Why is Boris Johnson calling for more NHS cash?
It won't be the first time that Boris Johnson has called for more cash for the NHS.
Depending on the flavour of your own views, his promise during the referendum of an extra £350m for the NHS was either an entirely sensible and publicly appealing promise of how we should spend the EU membership fees that may (eventually) come back to the country after we leave, or a classic piece of political sleight of hand.
Frankly, we have all discussed that one enough for most people's liking.
Labour is calling for an additional £5bn to be pumped into the NHS straight away.
But this week, even though he was not in charge of the NHS when I last looked, Mr Johnson is expected to make the call at cabinet for an extra £100m a week for the NHS in England, and a more vigorous approach to the politics of the service.
Sources close to him suggest the foreign secretary thinks "Number 10 is abandoning the territory".
He is not the only government minister who is worried that Theresa May isn't paying enough political attention to the travails of the health service.
Other Brexiteers, like Michael Gove, are understood to share some of his fears.
Health Secretary Jeremy Hunt is not, sources say, working in concert with Mr Johnson, but is also known to be privately making the case for more cash.
Others may well agree, even if Mr Johnson's likely intervention at cabinet might ruffle a few feathers.
A cabinet minister, not in the usual Brexit camp, told me "everyone says privately that something has to change," adding: "We have to offer a reason why we should run it (the NHS), not just be in a bidding war with the Labour Party."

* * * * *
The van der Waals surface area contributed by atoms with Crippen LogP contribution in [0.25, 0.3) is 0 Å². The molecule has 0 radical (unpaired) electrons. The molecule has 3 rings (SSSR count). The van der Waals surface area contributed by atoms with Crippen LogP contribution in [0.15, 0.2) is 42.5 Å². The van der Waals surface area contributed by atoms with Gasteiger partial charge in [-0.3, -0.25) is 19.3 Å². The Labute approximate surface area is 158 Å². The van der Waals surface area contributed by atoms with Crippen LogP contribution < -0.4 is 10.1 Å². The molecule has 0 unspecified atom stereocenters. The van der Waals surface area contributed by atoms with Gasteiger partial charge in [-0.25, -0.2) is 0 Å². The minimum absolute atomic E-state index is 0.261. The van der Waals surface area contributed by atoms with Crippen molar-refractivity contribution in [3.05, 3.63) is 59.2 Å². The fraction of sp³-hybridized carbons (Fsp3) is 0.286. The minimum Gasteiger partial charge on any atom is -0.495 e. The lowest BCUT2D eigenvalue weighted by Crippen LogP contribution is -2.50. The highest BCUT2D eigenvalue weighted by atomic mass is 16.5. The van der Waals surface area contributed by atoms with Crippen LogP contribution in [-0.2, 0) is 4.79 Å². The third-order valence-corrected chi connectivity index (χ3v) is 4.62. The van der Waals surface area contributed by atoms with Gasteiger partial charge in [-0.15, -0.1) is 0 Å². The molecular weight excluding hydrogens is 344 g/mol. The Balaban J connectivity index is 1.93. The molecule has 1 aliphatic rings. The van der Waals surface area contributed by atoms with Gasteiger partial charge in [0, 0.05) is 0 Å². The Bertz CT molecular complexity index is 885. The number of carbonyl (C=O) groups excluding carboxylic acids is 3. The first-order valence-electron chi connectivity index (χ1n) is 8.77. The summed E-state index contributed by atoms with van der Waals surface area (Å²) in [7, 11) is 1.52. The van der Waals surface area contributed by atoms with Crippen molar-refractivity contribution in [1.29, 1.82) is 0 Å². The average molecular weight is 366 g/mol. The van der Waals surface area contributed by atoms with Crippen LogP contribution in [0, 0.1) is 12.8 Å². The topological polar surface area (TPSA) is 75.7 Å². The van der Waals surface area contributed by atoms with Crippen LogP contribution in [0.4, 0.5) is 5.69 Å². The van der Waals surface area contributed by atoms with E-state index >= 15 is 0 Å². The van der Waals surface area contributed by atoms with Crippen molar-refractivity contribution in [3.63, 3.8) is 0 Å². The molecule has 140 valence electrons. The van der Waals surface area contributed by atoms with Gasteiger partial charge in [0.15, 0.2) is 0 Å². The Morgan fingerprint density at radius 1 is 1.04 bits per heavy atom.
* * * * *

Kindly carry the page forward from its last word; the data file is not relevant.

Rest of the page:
Number 10 says the NHS was given "top priority" in the last Budget, with extra funding where other government departments' calls largely fell on deaf ears.
With no majority, and their limits on public spending, the government has little room for manoeuvre.
But growing numbers of Tory MPs are openly expressing their frustration with Number 10's handling of the NHS, particularly, the prime minister's response to calls for a cross party commission to tackle the long term challenges it faces.
There are several factors stirring the pot.
There is a desire among Brexiteers, not least Mr Johnson, to be seen to be at least trying to aim to keep the big promise they made during the referendum in 2016.
There is the genuine concern felt by MPs from all political parties, and prominent Tories, like Sarah Wollaston, who chairs the health select committee, about the future of the health service.
The NHS is always just about at the top of voters' list of priorities - and the perceived lack of action is heightening anxiety about Theresa May's leadership more generally.
One senior Tory MP told the BBC "we all know the problem - it is at the centre there is no decision making".
A former minister said "more and more people are saying, we can't have another year like this".
Even normally loyal MPs, like Nicholas Soames, are on somewhat itchy form.
After the former minister Nick Boles criticised Mrs May's "timidity" - saying the government was full of "boiled rabbits" (a phrase borrowed from George Orwell) - Mr Soames wrote on Twitter, 'where is the bold and brave, so far it is dull, dull, dull'.
Another MP described Theresa May unflatteringly as a "Soviet leader who goes up to the window to be seen but no one is quite sure if they are alive".
It doesn't seem likely that Mr Johnson's likely intervention at cabinet will suddenly provoke Number 10 to make a dramatic move on the NHS.
Money, and political capital in the Tory Party are in very short supply.
And just as there are cabinet ministers who may swing behind him in agreement, it is possible that his intervention may rankle others too.
Who knows, it's possible that the foreign secretary may (unusually, you might say) decide to keep his counsel.
Increasingly though it is harder for Theresa May to avoid this conversation. It's not just the NHS, but the prime minister and the Conservatives, that are under winter pressure.